Political appointments are, by nature, temporary job holders.
Those hundreds of people appointed by Gov. Bill Walker when he took over in 2014 have now received their letters requesting their resignation. Most of them will go.
The letter requesting their resignation was signed by both the outgoing Chief of Staff Scott Kendall and the incoming Chief of Staff Tuckerman Babcock, and it went out to as many as 300 people who serve at the pleasure of the governor.
Those recipients would include everyone from commissioners to deputy commissioners and legislative liaisons for each department. They’d also include most division directors and other special assistants, as well as those working in state-owned enterprises, such as Alaska Energy Authority, Alaska Gasline Development Agency, and the Alaska Industrial Development and Export Authority.
The executive director of the Alaska Seafood Marketing Institute has already resigned earlier this month.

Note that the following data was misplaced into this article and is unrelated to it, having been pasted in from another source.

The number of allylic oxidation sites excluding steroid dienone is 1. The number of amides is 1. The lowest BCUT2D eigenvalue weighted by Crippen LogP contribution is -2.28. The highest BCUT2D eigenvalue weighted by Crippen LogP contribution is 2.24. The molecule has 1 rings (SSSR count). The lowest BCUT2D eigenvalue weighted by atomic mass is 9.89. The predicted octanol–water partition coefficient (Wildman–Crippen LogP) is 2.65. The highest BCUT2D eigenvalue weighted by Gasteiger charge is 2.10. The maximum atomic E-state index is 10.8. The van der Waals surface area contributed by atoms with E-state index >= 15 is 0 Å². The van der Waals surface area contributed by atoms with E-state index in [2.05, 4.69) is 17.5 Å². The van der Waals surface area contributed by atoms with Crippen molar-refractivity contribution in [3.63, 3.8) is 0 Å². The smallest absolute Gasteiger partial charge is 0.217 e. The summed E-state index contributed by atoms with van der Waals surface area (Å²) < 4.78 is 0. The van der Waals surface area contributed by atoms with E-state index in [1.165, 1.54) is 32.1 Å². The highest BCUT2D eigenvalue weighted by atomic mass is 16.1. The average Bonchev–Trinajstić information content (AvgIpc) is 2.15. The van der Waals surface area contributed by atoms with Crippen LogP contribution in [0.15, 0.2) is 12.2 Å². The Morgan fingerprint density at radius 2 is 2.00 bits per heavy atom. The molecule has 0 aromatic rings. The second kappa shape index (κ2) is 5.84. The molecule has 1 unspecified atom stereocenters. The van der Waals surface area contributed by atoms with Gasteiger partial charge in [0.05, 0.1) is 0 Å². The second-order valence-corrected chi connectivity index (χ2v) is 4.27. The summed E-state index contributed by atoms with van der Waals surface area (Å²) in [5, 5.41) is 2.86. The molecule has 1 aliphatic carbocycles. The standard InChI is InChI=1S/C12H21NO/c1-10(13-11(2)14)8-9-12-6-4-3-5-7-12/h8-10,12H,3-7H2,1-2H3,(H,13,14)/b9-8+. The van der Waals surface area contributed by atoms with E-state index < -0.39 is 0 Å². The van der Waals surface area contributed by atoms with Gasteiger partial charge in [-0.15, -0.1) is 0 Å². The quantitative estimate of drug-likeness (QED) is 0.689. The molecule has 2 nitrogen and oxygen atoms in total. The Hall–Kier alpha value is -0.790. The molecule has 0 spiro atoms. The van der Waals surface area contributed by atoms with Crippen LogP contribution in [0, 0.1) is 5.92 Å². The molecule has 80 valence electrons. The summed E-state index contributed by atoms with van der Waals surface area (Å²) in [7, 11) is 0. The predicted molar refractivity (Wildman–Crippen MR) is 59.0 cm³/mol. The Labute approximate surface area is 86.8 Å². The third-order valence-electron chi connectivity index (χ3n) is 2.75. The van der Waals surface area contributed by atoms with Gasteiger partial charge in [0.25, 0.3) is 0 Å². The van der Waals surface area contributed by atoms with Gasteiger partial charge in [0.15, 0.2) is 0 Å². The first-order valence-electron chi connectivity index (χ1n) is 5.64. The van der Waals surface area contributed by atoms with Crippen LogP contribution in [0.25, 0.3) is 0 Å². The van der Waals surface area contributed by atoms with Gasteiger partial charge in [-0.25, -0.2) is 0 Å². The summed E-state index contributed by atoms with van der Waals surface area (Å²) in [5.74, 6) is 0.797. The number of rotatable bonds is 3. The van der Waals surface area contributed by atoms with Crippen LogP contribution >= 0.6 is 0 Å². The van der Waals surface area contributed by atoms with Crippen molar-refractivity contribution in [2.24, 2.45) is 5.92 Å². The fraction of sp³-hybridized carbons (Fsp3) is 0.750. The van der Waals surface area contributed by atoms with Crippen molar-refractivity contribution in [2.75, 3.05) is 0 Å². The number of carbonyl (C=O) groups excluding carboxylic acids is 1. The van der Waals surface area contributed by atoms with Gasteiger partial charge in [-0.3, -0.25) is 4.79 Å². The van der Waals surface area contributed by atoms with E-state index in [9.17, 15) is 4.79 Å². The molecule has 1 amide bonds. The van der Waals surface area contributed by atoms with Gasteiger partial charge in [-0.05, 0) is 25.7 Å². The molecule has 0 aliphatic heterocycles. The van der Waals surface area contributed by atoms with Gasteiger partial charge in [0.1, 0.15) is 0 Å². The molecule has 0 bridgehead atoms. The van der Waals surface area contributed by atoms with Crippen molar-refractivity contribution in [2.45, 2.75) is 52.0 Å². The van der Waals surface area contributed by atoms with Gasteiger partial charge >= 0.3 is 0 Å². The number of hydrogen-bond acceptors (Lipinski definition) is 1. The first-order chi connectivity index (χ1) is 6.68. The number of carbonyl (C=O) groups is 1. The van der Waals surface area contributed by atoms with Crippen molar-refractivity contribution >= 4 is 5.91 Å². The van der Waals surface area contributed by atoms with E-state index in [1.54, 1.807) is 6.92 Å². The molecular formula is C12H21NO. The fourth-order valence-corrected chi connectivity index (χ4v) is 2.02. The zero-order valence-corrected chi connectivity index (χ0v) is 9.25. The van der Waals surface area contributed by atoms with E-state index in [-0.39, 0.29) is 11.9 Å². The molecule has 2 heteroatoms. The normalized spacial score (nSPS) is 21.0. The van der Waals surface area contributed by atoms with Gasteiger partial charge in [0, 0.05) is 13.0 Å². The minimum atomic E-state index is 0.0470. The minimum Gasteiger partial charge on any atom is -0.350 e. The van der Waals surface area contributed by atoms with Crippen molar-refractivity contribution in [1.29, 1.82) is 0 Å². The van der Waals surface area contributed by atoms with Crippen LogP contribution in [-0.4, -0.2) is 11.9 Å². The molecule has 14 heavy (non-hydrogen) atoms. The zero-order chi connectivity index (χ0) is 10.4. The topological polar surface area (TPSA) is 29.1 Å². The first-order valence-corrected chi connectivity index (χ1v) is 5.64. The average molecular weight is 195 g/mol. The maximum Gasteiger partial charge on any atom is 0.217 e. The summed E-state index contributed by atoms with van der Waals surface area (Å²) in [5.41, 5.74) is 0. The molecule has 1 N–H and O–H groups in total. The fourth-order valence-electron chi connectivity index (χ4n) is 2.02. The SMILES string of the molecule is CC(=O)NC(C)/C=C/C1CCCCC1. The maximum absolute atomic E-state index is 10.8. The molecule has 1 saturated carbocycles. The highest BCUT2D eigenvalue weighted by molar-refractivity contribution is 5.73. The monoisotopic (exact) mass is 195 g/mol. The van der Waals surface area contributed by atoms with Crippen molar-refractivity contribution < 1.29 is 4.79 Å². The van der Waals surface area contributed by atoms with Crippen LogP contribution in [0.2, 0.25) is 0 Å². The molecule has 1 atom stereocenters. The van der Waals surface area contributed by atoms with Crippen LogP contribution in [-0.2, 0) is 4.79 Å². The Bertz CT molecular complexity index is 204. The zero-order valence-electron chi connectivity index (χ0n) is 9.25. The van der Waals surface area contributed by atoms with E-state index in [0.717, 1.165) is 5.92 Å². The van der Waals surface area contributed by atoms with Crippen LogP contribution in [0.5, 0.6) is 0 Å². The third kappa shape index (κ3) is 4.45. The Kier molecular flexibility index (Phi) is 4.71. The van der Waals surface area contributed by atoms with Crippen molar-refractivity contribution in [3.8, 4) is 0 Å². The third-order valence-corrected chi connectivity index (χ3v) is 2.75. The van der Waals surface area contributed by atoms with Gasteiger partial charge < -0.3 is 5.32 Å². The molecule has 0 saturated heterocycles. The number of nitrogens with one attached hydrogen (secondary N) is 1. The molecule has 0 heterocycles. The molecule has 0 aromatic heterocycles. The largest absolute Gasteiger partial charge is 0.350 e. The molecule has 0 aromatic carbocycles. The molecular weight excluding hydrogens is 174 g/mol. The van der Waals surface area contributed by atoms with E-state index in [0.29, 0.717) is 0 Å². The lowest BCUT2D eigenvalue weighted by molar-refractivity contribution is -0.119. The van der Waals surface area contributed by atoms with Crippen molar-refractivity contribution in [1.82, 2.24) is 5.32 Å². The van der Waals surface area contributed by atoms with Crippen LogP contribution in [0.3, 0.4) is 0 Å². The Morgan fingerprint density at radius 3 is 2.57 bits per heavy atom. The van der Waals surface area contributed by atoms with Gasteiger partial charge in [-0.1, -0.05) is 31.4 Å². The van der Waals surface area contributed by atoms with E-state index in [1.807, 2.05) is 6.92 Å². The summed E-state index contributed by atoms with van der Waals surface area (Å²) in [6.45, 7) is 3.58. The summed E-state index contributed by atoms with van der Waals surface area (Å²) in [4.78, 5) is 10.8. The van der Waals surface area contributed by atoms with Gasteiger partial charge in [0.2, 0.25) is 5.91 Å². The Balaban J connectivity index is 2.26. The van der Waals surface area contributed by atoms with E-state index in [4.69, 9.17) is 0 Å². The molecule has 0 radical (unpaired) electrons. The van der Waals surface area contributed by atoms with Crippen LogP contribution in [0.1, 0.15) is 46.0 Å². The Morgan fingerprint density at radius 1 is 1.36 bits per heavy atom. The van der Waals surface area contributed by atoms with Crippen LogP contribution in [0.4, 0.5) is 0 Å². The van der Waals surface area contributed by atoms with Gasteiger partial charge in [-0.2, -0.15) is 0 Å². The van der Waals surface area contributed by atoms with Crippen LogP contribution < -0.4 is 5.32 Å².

It’s unknown whether the attorneys in the Department of Law are considered in the “exempt” category. They generally enjoy no protections of a union, and therefore would be considered partially exempt, employed at the pleasure of the governor.
The governor-elect has indicated that people who want to continue working for his administration need to apply, like everyone else, through his transition team.
A certain number of people were not asked to resign, Must Read Alaska has learned. But that’s a limited and closely guarded list.
In the final days of an administration, the janitorial crew comes through the offices of those exempt employees who are leaving and go through it thorough to clean it and make sure the next administration walks into a space that they can operate out of.